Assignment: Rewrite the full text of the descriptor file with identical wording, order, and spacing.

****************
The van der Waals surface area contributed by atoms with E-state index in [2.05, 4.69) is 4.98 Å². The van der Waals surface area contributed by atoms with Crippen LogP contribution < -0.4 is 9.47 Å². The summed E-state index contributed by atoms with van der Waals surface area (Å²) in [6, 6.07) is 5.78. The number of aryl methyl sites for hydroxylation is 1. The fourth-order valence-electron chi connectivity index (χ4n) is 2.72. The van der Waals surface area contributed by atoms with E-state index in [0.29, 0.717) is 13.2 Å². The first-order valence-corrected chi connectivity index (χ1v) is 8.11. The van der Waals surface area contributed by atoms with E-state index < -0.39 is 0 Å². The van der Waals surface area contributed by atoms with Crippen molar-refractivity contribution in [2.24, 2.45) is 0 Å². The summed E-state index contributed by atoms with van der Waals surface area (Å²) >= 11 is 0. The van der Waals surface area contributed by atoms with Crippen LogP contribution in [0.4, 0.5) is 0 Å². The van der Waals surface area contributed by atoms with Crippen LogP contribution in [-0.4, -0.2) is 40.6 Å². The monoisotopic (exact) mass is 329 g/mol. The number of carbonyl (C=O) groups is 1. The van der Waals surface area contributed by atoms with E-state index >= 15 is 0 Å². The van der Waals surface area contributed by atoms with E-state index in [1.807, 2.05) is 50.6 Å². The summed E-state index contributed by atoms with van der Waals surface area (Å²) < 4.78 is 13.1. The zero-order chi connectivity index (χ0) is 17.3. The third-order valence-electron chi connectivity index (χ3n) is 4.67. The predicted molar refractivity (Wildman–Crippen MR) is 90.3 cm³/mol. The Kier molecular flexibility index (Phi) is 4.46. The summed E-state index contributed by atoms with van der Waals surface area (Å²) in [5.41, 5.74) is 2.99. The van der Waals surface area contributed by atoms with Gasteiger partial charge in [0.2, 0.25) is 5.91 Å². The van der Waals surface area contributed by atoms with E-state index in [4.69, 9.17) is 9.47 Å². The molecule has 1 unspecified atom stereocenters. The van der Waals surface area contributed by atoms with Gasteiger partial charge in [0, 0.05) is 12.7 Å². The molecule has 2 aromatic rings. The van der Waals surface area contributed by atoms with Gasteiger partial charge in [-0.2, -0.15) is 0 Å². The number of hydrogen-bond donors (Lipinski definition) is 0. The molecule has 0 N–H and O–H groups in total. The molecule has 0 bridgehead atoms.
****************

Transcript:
The van der Waals surface area contributed by atoms with E-state index in [2.05, 4.69) is 4.98 Å². The van der Waals surface area contributed by atoms with Crippen LogP contribution < -0.4 is 9.47 Å². The summed E-state index contributed by atoms with van der Waals surface area (Å²) in [6, 6.07) is 5.78. The number of aryl methyl sites for hydroxylation is 1. The fourth-order valence-electron chi connectivity index (χ4n) is 2.72. The van der Waals surface area contributed by atoms with E-state index in [0.29, 0.717) is 13.2 Å². The first-order valence-corrected chi connectivity index (χ1v) is 8.11. The van der Waals surface area contributed by atoms with E-state index < -0.39 is 0 Å². The van der Waals surface area contributed by atoms with Crippen molar-refractivity contribution in [2.24, 2.45) is 0 Å². The summed E-state index contributed by atoms with van der Waals surface area (Å²) >= 11 is 0. The van der Waals surface area contributed by atoms with Crippen LogP contribution in [0.4, 0.5) is 0 Å². The van der Waals surface area contributed by atoms with Crippen LogP contribution in [-0.4, -0.2) is 40.6 Å². The monoisotopic (exact) mass is 329 g/mol. The number of carbonyl (C=O) groups is 1. The van der Waals surface area contributed by atoms with E-state index >= 15 is 0 Å². The van der Waals surface area contributed by atoms with E-state index in [1.807, 2.05) is 50.6 Å². The summed E-state index contributed by atoms with van der Waals surface area (Å²) < 4.78 is 13.1. The zero-order chi connectivity index (χ0) is 17.3. The third-order valence-electron chi connectivity index (χ3n) is 4.67. The predicted molar refractivity (Wildman–Crippen MR) is 90.3 cm³/mol. The Kier molecular flexibility index (Phi) is 4.46. The summed E-state index contributed by atoms with van der Waals surface area (Å²) in [5.41, 5.74) is 2.99. The van der Waals surface area contributed by atoms with Gasteiger partial charge in [0.2, 0.25) is 5.91 Å². The van der Waals surface area contributed by atoms with E-state index in [4.69, 9.17) is 9.47 Å². The molecule has 1 unspecified atom stereocenters. The van der Waals surface area contributed by atoms with Gasteiger partial charge in [0, 0.05) is 12.7 Å². The molecule has 2 aromatic rings. The van der Waals surface area contributed by atoms with Gasteiger partial charge in [-0.2, -0.15) is 0 Å². The number of hydrogen-bond donors (Lipinski definition) is 0. The molecule has 0 N–H and O–H groups in total. The molecule has 0 bridgehead atoms.